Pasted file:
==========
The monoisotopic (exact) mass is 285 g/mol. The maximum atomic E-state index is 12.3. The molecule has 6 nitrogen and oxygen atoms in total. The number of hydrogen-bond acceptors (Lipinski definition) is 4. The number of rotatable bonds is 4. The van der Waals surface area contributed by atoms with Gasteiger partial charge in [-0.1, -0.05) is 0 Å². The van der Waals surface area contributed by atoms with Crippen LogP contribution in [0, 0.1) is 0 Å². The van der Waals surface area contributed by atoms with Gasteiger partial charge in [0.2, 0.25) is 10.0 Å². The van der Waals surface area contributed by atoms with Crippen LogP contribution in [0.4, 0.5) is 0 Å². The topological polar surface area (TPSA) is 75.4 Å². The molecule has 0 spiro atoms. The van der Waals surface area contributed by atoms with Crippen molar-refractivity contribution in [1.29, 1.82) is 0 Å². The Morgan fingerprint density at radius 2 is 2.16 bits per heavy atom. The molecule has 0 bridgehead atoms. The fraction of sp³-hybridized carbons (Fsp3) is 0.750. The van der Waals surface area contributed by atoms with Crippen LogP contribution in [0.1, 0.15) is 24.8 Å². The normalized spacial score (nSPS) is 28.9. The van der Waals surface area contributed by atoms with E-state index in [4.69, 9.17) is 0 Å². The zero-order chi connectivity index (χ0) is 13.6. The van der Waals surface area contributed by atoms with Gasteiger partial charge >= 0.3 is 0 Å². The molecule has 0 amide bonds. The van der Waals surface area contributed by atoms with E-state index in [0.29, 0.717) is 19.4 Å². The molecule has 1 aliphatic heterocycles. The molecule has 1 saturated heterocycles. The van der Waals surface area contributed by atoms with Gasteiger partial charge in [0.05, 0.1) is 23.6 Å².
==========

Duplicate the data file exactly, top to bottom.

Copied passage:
The monoisotopic (exact) mass is 285 g/mol. The maximum atomic E-state index is 12.3. The molecule has 6 nitrogen and oxygen atoms in total. The number of hydrogen-bond acceptors (Lipinski definition) is 4. The number of rotatable bonds is 4. The van der Waals surface area contributed by atoms with Gasteiger partial charge in [-0.1, -0.05) is 0 Å². The van der Waals surface area contributed by atoms with Crippen LogP contribution in [0, 0.1) is 0 Å². The van der Waals surface area contributed by atoms with Gasteiger partial charge in [0.2, 0.25) is 10.0 Å². The van der Waals surface area contributed by atoms with Crippen LogP contribution in [0.4, 0.5) is 0 Å². The topological polar surface area (TPSA) is 75.4 Å². The molecule has 0 spiro atoms. The van der Waals surface area contributed by atoms with Crippen molar-refractivity contribution in [1.29, 1.82) is 0 Å². The Morgan fingerprint density at radius 2 is 2.16 bits per heavy atom. The molecule has 0 bridgehead atoms. The fraction of sp³-hybridized carbons (Fsp3) is 0.750. The van der Waals surface area contributed by atoms with Crippen LogP contribution in [0.1, 0.15) is 24.8 Å². The normalized spacial score (nSPS) is 28.9. The van der Waals surface area contributed by atoms with E-state index in [4.69, 9.17) is 0 Å². The zero-order chi connectivity index (χ0) is 13.6. The van der Waals surface area contributed by atoms with Gasteiger partial charge >= 0.3 is 0 Å². The molecule has 0 amide bonds. The van der Waals surface area contributed by atoms with E-state index in [0.29, 0.717) is 19.4 Å². The molecule has 1 aliphatic heterocycles. The molecule has 1 saturated heterocycles. The van der Waals surface area contributed by atoms with Gasteiger partial charge in [0.05, 0.1) is 23.6 Å².